Special education students had larger summer learning losses in K-4 compared to students who never had special education services, according to a new study conducted by NWEA that is believed to be the first analysis of seasonal learning patterns for students with disabilities.
During some of the school years studied between 2014-19, however, students in special education grew more in math and reading achievement than their peers. These findings may help dispel concerns that special education students cannot make significant progress over one school year, said Elizabeth Barker, an accessibility research manager at NWEA and co-author of the report.
- Schools can support children’s academic progress by increasing summer learning experiences for students with disabilities and adopting a universal multi-tiered system of supports for all students, according to recommendations from NWEA and the National Center for Learning Disabilities.
Barker and Angela Johnson, an NWEA research scientist, used five years of reading and math MAP Growth assessment results (collected over the 2014-15 through 2018-19 school years) from a cohort of 4,228 students in 109 public schools that voluntarily participated in administering the assessments and sharing results and student demographics, such as special education status, with NWEA researchers.
By analyzing performance results from spring testing and fall testing, the researchers could conclude there were steeper summer learning losses for students who, at the time of testing or previously, had received Individuals with Disabilities Education Act services compared to students who had never had special education intervention.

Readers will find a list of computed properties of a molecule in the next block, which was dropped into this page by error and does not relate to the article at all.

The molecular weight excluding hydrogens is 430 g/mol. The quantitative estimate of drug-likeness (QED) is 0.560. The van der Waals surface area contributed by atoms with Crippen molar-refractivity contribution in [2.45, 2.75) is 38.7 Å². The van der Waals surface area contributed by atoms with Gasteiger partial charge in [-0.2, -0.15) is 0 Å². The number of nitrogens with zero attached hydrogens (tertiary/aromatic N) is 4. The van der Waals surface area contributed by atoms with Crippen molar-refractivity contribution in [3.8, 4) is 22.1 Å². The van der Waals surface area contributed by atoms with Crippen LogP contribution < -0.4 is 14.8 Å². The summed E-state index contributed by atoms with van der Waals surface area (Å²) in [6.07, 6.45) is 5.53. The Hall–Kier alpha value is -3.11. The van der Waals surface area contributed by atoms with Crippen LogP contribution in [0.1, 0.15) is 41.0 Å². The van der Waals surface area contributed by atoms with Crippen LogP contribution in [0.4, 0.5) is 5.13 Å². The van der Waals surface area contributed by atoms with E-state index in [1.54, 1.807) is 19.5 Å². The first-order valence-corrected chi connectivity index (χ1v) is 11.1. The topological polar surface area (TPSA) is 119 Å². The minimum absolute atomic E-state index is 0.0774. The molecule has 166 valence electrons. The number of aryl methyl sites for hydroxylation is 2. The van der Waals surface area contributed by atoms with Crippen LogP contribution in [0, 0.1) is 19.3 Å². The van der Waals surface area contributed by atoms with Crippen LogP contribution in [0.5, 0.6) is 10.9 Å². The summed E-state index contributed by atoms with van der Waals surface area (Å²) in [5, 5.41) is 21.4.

Knowing that information can help schools determine if they need to provide more summertime academic programs for students, Johnson said, likening that knowledge to how a track coach may study patterns for maximizing runners’ performances.
“If we identify that students are running really, really fast during the [school] year but they're losing a little bit of distance over the summer, that's a point of intervention that is really important to identify,” Johnson said. “That's what we were able to do in this study is to figure out that summer is really the time when students need a lot more support than they currently have.”
Another study cited in the NWEA report says only 8% of students with disabilities receive extended school year services through their individualized education program, although school districts may have additional summer learning opportunities available for all students. States and districts may have various approaches and criteria for ESY participation but generally, it is an underutilized intervention, Barker said.
"That's an area that we can really consider supporting more students with disabilities than what's happening, I feel, today,” Barker said.
NCLD’s recommendations emphasize how state and local school systems can make academic, social and emotional, and culturally responsive improvements by using COVID-19 stimulus funding, including $3 billion dedicated solely to special education. The funds “can be transformative for students with disabilities and other students who have been most impacted by the pandemic,” NCLD’s recommendations said.
NWEA and NCLD, along with the Alliance for Excellent Education and Future Ready Schools, will host a webinar to discuss the study findings and recommendations on June 8, 2-3 p.m. EDT.